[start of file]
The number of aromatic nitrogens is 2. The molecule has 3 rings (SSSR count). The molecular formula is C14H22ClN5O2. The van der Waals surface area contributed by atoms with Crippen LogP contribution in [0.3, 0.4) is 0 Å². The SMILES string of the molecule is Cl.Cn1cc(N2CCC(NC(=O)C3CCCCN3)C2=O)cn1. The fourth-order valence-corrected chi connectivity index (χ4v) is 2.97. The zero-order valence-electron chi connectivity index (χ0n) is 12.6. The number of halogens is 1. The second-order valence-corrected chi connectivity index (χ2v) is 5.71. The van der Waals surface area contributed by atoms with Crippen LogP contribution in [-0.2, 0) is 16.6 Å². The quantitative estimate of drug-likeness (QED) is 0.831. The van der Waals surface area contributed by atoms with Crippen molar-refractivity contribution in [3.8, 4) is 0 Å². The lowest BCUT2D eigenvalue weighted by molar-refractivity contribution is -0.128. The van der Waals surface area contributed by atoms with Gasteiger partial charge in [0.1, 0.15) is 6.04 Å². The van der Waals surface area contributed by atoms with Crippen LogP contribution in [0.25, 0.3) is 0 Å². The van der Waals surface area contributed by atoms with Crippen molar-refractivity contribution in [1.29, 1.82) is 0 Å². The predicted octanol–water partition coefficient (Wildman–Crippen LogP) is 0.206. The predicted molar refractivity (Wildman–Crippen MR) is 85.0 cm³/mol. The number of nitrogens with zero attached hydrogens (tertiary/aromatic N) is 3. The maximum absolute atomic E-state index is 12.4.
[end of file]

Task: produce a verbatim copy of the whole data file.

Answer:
The number of aromatic nitrogens is 2. The molecule has 3 rings (SSSR count). The molecular formula is C14H22ClN5O2. The van der Waals surface area contributed by atoms with Crippen LogP contribution in [0.3, 0.4) is 0 Å². The SMILES string of the molecule is Cl.Cn1cc(N2CCC(NC(=O)C3CCCCN3)C2=O)cn1. The fourth-order valence-corrected chi connectivity index (χ4v) is 2.97. The zero-order valence-electron chi connectivity index (χ0n) is 12.6. The number of halogens is 1. The second-order valence-corrected chi connectivity index (χ2v) is 5.71. The van der Waals surface area contributed by atoms with Crippen LogP contribution in [-0.2, 0) is 16.6 Å². The quantitative estimate of drug-likeness (QED) is 0.831. The van der Waals surface area contributed by atoms with Crippen molar-refractivity contribution in [3.8, 4) is 0 Å². The lowest BCUT2D eigenvalue weighted by molar-refractivity contribution is -0.128. The van der Waals surface area contributed by atoms with Gasteiger partial charge in [0.1, 0.15) is 6.04 Å². The van der Waals surface area contributed by atoms with Crippen LogP contribution in [0.25, 0.3) is 0 Å². The van der Waals surface area contributed by atoms with Crippen molar-refractivity contribution in [1.29, 1.82) is 0 Å². The predicted octanol–water partition coefficient (Wildman–Crippen LogP) is 0.206. The predicted molar refractivity (Wildman–Crippen MR) is 85.0 cm³/mol. The number of nitrogens with zero attached hydrogens (tertiary/aromatic N) is 3. The maximum absolute atomic E-state index is 12.4.